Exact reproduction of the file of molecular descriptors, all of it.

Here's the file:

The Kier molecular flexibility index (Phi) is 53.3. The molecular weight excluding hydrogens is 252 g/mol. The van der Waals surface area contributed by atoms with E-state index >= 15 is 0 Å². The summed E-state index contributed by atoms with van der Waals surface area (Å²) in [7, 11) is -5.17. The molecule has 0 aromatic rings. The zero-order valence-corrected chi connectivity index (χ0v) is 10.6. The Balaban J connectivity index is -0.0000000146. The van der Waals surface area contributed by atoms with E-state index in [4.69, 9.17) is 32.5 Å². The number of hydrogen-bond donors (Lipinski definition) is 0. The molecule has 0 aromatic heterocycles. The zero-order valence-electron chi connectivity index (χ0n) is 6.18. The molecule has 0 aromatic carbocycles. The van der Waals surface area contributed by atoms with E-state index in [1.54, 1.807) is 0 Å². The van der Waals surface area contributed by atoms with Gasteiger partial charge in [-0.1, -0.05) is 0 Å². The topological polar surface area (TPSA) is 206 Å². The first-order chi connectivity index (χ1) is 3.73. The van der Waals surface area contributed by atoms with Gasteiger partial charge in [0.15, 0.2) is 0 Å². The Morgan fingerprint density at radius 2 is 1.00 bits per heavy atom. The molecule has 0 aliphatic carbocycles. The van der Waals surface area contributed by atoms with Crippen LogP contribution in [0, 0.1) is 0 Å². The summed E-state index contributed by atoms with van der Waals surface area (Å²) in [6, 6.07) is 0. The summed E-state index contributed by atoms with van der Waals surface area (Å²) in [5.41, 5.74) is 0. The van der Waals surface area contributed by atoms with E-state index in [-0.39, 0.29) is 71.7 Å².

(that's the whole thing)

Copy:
The Kier molecular flexibility index (Phi) is 53.3. The molecular weight excluding hydrogens is 252 g/mol. The van der Waals surface area contributed by atoms with E-state index >= 15 is 0 Å². The summed E-state index contributed by atoms with van der Waals surface area (Å²) in [7, 11) is -5.17. The molecule has 0 aromatic rings. The zero-order valence-corrected chi connectivity index (χ0v) is 10.6. The Balaban J connectivity index is -0.0000000146. The van der Waals surface area contributed by atoms with E-state index in [4.69, 9.17) is 32.5 Å². The number of hydrogen-bond donors (Lipinski definition) is 0. The molecule has 0 aromatic heterocycles. The zero-order valence-electron chi connectivity index (χ0n) is 6.18. The molecule has 0 aromatic carbocycles. The van der Waals surface area contributed by atoms with E-state index in [1.54, 1.807) is 0 Å². The van der Waals surface area contributed by atoms with Gasteiger partial charge in [-0.1, -0.05) is 0 Å². The topological polar surface area (TPSA) is 206 Å². The first-order chi connectivity index (χ1) is 3.73. The van der Waals surface area contributed by atoms with Gasteiger partial charge in [0.15, 0.2) is 0 Å². The Morgan fingerprint density at radius 2 is 1.00 bits per heavy atom. The molecule has 0 aliphatic carbocycles. The van der Waals surface area contributed by atoms with Crippen LogP contribution in [0, 0.1) is 0 Å². The summed E-state index contributed by atoms with van der Waals surface area (Å²) in [6, 6.07) is 0. The summed E-state index contributed by atoms with van der Waals surface area (Å²) in [5.41, 5.74) is 0. The van der Waals surface area contributed by atoms with E-state index in [-0.39, 0.29) is 71.7 Å².